Of course, in any lawyer/client relationship the people involved will determine who makes the decisions. However, in criminal cases there are two main decisions that only the client can make—
1. The decision to plead guilty or to demand a trial. Not only is this legally and ethically correct, but it makes common sense also: only the defendant knows for certain if he committed the crime or not. Therefore, he should be the one to make the decision to plead guilty.
Stemming from this, the client also has the decision to authorize his lawyer to negotiate with the prosecutor for the possibility of settling the case with a plea of guilty to some less serious offense. It’s known as “plea bargaining” and, at the end of any negotiations, once again, it’s the decision of the defendant to plead guilty to the less serious charge or to reject the offer and go to trial.
2. The defendant also makes the decision, if he wants a trial, that it be heard by a jury or by a judge without a jury. This choice comes from the Bill of Rights in the Constitution that gives an accused the right to “a jury of his peers.” Therefore, the defendant makes this decision.
In my many years of representing defendants, I always give them these decisions. Often, a client will ask me if they should plead guilty or not—requiring me to make the decision. I’ve never done that. I always force them to confront the case and make the decision. After all, they know if they’re guilty or not—I never know for sure.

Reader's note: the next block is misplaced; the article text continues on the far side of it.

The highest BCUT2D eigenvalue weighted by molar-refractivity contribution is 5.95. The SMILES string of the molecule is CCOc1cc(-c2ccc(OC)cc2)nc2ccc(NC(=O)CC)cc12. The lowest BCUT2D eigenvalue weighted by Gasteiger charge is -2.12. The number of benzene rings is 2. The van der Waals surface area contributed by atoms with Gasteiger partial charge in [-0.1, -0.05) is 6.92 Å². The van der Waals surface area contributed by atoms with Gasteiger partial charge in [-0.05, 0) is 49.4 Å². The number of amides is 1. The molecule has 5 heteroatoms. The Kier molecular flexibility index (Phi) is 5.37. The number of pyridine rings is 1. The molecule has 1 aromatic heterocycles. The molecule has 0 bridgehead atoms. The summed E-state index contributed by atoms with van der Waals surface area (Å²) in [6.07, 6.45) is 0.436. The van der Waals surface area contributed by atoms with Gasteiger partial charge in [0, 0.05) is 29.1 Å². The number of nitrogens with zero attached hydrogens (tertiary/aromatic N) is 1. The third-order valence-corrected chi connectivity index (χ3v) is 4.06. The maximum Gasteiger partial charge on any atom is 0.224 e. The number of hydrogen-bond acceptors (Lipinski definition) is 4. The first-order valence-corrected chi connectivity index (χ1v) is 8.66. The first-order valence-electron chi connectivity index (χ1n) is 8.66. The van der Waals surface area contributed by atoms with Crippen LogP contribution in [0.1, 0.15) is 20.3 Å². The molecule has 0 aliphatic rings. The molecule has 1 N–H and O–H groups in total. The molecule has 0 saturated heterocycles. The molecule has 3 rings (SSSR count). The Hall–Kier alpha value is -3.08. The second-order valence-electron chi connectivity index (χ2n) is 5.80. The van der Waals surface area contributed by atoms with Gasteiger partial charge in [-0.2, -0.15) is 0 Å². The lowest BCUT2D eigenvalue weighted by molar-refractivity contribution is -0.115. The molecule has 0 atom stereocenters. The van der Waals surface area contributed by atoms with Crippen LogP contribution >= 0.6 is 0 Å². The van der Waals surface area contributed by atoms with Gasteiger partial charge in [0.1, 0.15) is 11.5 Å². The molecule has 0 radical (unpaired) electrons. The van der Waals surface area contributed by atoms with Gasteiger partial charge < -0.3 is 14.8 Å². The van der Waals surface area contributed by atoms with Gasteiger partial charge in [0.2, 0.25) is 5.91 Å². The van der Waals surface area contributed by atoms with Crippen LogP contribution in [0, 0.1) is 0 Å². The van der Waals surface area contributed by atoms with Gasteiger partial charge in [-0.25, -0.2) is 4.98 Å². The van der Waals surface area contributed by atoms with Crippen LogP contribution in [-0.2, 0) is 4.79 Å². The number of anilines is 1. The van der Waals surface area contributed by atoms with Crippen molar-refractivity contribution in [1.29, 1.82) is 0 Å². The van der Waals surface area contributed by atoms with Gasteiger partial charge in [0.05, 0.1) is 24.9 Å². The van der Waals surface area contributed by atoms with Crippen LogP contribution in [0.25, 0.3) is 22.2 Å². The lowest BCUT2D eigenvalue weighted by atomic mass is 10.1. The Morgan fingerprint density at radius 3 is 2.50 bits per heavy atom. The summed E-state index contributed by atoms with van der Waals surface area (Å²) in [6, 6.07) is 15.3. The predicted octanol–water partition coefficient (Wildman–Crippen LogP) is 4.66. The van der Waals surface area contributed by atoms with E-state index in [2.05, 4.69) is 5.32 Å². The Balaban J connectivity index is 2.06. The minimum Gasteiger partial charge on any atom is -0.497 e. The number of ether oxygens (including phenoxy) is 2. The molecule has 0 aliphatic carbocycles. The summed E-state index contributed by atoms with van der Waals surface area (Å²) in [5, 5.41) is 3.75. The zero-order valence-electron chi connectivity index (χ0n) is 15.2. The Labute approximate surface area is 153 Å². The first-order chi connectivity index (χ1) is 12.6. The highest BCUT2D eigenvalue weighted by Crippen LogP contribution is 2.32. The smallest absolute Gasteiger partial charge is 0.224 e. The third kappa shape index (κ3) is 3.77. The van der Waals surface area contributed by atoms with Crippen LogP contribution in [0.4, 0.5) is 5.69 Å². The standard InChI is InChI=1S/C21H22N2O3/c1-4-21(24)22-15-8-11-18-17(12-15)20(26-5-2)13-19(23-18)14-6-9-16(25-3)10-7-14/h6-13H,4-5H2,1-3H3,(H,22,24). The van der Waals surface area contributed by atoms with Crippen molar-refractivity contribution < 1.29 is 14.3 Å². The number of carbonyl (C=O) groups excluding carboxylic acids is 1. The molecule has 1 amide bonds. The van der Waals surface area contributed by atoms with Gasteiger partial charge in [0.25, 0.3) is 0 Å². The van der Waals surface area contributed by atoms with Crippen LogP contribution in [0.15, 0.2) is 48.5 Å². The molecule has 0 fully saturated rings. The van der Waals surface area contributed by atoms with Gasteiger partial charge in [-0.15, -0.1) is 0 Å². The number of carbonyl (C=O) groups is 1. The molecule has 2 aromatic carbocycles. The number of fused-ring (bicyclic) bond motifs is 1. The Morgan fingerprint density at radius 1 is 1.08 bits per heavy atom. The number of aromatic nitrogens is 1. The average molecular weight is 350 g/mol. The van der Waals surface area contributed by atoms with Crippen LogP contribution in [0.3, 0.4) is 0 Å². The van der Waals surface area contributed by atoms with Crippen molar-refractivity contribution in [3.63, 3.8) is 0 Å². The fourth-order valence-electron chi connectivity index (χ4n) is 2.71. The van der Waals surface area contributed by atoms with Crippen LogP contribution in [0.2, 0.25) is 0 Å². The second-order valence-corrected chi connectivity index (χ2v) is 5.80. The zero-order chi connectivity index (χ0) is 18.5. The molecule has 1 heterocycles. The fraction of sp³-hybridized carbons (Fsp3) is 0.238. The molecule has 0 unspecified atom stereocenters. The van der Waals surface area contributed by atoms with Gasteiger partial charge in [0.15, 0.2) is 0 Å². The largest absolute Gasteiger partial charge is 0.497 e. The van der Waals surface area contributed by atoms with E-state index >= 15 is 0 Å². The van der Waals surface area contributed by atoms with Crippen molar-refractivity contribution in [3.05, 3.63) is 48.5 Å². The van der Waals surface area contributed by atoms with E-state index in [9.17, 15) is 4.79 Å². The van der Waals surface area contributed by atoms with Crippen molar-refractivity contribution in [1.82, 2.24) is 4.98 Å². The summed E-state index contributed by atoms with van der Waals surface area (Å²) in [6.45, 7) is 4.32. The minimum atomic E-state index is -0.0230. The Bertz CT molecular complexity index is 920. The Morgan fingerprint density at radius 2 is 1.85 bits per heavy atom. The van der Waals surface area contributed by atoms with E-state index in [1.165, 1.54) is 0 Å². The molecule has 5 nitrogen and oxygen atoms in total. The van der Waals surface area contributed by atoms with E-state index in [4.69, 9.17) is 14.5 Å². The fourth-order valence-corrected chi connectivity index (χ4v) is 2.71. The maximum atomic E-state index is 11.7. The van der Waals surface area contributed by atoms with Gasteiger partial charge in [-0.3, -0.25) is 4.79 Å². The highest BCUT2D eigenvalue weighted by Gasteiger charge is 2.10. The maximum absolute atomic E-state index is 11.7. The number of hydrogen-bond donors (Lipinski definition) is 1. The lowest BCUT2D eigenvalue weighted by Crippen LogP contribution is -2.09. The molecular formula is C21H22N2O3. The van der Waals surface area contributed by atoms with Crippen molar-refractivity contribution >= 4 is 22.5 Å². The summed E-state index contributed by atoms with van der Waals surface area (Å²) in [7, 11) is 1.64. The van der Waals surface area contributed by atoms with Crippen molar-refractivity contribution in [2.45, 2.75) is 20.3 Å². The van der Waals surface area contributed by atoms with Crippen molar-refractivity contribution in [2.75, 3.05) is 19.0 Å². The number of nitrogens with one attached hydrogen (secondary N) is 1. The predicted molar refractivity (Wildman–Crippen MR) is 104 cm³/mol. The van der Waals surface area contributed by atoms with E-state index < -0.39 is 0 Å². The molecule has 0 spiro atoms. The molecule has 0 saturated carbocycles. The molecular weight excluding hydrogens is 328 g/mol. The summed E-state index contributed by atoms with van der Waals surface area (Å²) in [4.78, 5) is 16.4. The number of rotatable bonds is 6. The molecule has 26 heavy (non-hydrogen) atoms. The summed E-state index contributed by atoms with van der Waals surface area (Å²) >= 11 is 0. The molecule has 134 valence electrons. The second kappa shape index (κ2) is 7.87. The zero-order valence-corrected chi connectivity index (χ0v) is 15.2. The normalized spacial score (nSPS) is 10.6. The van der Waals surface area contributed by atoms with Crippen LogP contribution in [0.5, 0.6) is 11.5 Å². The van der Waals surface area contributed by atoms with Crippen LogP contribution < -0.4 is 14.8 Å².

When it comes to a jury or a judge for trial, I can offer a lot of advice to a defendant. For instance, several years ago, I represented a young man who had been charged with first degree murder and transferred to adult court. He was facing a life sentence without parole—he’d never get out of prison before he died. He was the accomplice in a brutal, senseless execution of two people who were robbed for money.
When he asked me about a jury or a judge, I suggested that he consider going with a judge. I was worried that a jury would be so offended by the facts of the case (even though my client was not the shooter) they would react by convicting him rather than weighing the evidence of his minor role in the murders. A judge who had heard dozens of horrible cases like this one, might be more willing to look deeper at the legal issues involved.
My client agreed, he waived a jury, and we tried the case before a judge.
The judge found the young man guilty but of a reduced degree of homicide. He still had to go to prison but only for about eight years. In that case, the defendant’s decision worked to his benefit.
On the other hand, if a defendant tells me he did the crime but still wants a trial, I always suggest a jury—there’s a small chance the jury might feel sorry for the accused and give him a break.